Breakfast session on IBOR reform
The EURIBOR, EONIA and LIBOR changes are coming closer and still there are a lot of uncertainties. Risk and treasury managers from small and midsize banks discussed the key challenges at the first Zanders breakfast session on IBOR reform. Most attention was paid to the impact on risk models and the valuation of legacy contracts.
After a short introduction into the scope of the IBOR reform, we discussed several topics that banks are facing in the transition. Part of the complexity of the reform is the fact that for every benchmark rate the transition is different. In some markets, the non-compliant overnight rates will be replaced by existing rates, while in other markets new benchmark rates will be created. The latter is the case for the euro zone, where EONIA will be replaced by the euro short-term rate (€str), a transaction-based overnight rate that will only be published from October 2019. It gets even more complicated when we look at the term structure rates. In some jurisdictions, the term rates will be discontinued without any replacement. In the euro zone, the European Money Markets Institute (EMMI) has applied for authorization of the hybrid EURIBOR, a term rate based on a waterfall methodology prioritizing transaction data over panel bank’s submission to determine the rate.
Do we really need a floating term rate?
In the discussion group, almost everyone agreed that it would be very convenient to have floating term rates like those currently used, such as 3- or 6-month rates. However, the picture changed when we discussed whether it is really necessary. It was stated that most of the problems arising from a discontinuation of the term rates would be operational and could be overcome with some preparations. Instead of using a term rate, the overnight rate could be compounded over a certain time, with the only difference being that the rate would not be known in advance but rather at the end of the period. While this seems like a small change from a banking perspective, it was mentioned that it could be tricky to make this change when dealing with retail clients and that it requires a change in mind set. Despite this, there are several advantages from a risk and treasury perspective in having only one floating rate. For example, you will have only one interest rate curve.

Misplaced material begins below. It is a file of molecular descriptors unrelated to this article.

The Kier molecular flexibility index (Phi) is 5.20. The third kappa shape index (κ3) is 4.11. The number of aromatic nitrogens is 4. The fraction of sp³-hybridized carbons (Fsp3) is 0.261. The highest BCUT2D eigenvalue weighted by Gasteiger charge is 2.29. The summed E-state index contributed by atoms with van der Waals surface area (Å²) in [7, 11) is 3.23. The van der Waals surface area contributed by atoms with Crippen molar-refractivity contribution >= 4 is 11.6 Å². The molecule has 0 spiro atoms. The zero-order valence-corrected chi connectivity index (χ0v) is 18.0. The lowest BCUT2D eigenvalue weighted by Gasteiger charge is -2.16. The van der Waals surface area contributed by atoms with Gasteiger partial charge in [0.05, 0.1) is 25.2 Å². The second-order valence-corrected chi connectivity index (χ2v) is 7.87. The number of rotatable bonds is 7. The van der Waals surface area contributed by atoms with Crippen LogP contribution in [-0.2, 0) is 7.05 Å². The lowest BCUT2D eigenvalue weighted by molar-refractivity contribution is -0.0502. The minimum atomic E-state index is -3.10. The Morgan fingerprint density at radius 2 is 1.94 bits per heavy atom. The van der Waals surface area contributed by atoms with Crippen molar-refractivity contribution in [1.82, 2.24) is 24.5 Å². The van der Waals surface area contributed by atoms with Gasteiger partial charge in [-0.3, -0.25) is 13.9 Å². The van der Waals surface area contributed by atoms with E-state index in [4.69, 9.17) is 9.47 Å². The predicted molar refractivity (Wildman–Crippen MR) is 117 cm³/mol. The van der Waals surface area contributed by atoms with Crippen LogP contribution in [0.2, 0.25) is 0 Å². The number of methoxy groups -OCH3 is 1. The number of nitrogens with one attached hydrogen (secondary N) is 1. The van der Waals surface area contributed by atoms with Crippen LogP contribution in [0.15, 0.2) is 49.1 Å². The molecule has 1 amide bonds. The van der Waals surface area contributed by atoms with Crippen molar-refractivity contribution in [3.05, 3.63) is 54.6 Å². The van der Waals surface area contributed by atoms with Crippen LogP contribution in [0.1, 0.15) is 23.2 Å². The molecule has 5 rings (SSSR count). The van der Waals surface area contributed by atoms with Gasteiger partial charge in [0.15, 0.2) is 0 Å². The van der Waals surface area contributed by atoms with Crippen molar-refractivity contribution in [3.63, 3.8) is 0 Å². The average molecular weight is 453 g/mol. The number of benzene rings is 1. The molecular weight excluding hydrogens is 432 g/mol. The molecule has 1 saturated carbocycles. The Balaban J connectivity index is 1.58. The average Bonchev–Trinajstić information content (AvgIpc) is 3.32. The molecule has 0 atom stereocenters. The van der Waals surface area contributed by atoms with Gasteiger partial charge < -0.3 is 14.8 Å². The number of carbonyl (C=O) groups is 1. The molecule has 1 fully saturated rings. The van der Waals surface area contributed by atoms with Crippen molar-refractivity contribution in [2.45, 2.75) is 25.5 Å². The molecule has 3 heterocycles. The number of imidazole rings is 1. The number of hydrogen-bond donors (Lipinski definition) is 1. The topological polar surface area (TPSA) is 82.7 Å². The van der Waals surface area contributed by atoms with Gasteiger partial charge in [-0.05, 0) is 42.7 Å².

One participant, a treasury manager at a bank, stated that a market with only an overnight rate would be the “purest” solution and not having a term rate would reduce complexity in risk and treasury management. Many others agreed with that view and the question was raised if the hybrid EURIBOR might in the end only be a temporary solution that gives the market more time for the transition. In a hypothetical scenario, where it is known that the hybrid EURIBOR will be discontinued at a certain date, the market would have time to transition out naturally by not entering into new contracts that are referencing the term rates.
How will regulatory models be impacted by the reform?
The participants raised the change implied by the IBOR reform and the use of the new reference rates in the regulatory models as issues that need to be addressed. Two challenges were discussed. Firstly, historical data is frequently used as input to the models, so what should be done when historical data is not available? The second challenge relates to the volatility of the rates used in the model. For example, €str has a lower volatility than EONIA for the last two years - something that can significantly impact the model outcome - but does it make sense to have a sudden change of model outcomes at transition date?
Participants agreed that it does not make sense to have a capital release, for example due to the change of reference rate, as intrinsically the balance sheet risk of the bank will not change at the transition date. Will the supervisory bodies instead allow the use of adjusted historical data (i.e. old reference rate plus spread)? Participants hope and expect that supervisors will provide guidelines in order to have a smooth transition.
After two hours of discussion, all attendants left with new insights and some new questions in their heads too. When there are new developments, we will certainly have to meet again.
Would you like to join our next session or do you want to hear more about EURIBOR, EONIA or LIBOR related issues?
Contact Marie Gotthardt on +31 35 692 89 89.